Persons who have been recently exposed (see exposure groups below) to hepatitis A virus in the past two weeks, who have not previously been administered hepatitis A vaccine, and do not have a previous history of laboratory-confirmed hepatitis A should be administered an age-appropriate dose of single-antigen hepatitis A vaccine or intramuscular (IM) immune globulin (IG, 0.02 mL/kg) as soon as possible, within 2 weeks after the most recent exposure.
- For children < 12 months of age, IG should be used.1
- For healthy persons aged 12 months-40 years, vaccine is preferred.
- For healthy persons aged 41-59 years, vaccine and/or IG can be used.2
- For persons 60-74 years, IG is preferred.1
- For persons ≥75 years, IG is preferred.3
- For persons of any age with immunocompromise,4 who have chronic liver disease (e.g., cirrhosis), and/or for whom vaccine is contraindicated, IG should be used.
1 In healthy infants > 6 months of age and healthy people 60-74 years of age, single-antigen HAV vaccine may be used if IMIG is unavailable or in short supply.
2 In healthy persons aged 41-59 years of age, CDPH suggests consideration of vaccine in because it confers long-term immunity. (See CDPH Hepatitis A Postexposure Prophylaxis Guidance, August 2016, available at http://www.cdph.ca.gov/programs/immunize/Documents/CDPH_HAV%20PEP%20Clinical%20Guidance.pdf).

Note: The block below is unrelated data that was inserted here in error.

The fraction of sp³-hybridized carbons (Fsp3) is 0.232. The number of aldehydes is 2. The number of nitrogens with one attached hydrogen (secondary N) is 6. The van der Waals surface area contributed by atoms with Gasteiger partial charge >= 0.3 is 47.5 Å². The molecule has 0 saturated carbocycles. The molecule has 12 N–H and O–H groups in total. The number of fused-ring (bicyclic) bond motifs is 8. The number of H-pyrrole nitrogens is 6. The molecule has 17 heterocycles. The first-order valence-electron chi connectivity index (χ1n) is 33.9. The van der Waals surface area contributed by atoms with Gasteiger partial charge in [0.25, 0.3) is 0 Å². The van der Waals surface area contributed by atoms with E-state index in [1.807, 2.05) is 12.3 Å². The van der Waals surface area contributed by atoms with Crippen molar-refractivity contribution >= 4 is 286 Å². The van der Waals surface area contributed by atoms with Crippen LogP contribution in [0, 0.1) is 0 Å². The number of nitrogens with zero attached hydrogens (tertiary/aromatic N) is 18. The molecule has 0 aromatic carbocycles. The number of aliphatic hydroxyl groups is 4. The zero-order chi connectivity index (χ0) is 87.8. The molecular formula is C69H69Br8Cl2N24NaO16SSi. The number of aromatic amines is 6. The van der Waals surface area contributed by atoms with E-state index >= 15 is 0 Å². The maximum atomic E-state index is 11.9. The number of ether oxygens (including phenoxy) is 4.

3In healthy persons ≥75 years, vaccine can be used if IG is unavailable.
4Immunocompromised persons include persons with HIV/AIDS; undergoing dialysis; who have received solid organ, bone marrow or stem cell transplants; receiving high dose steroids (>2 mg/kg/day); receiving chemotherapy, immune modulating and/or biologic medications (mercaptopurine, methotrexate, infliximab, adalimumab, etanercept, tacrolimus, mycophenolate, etc.); and persons who are otherwise less capable of developing a normal response to immunization.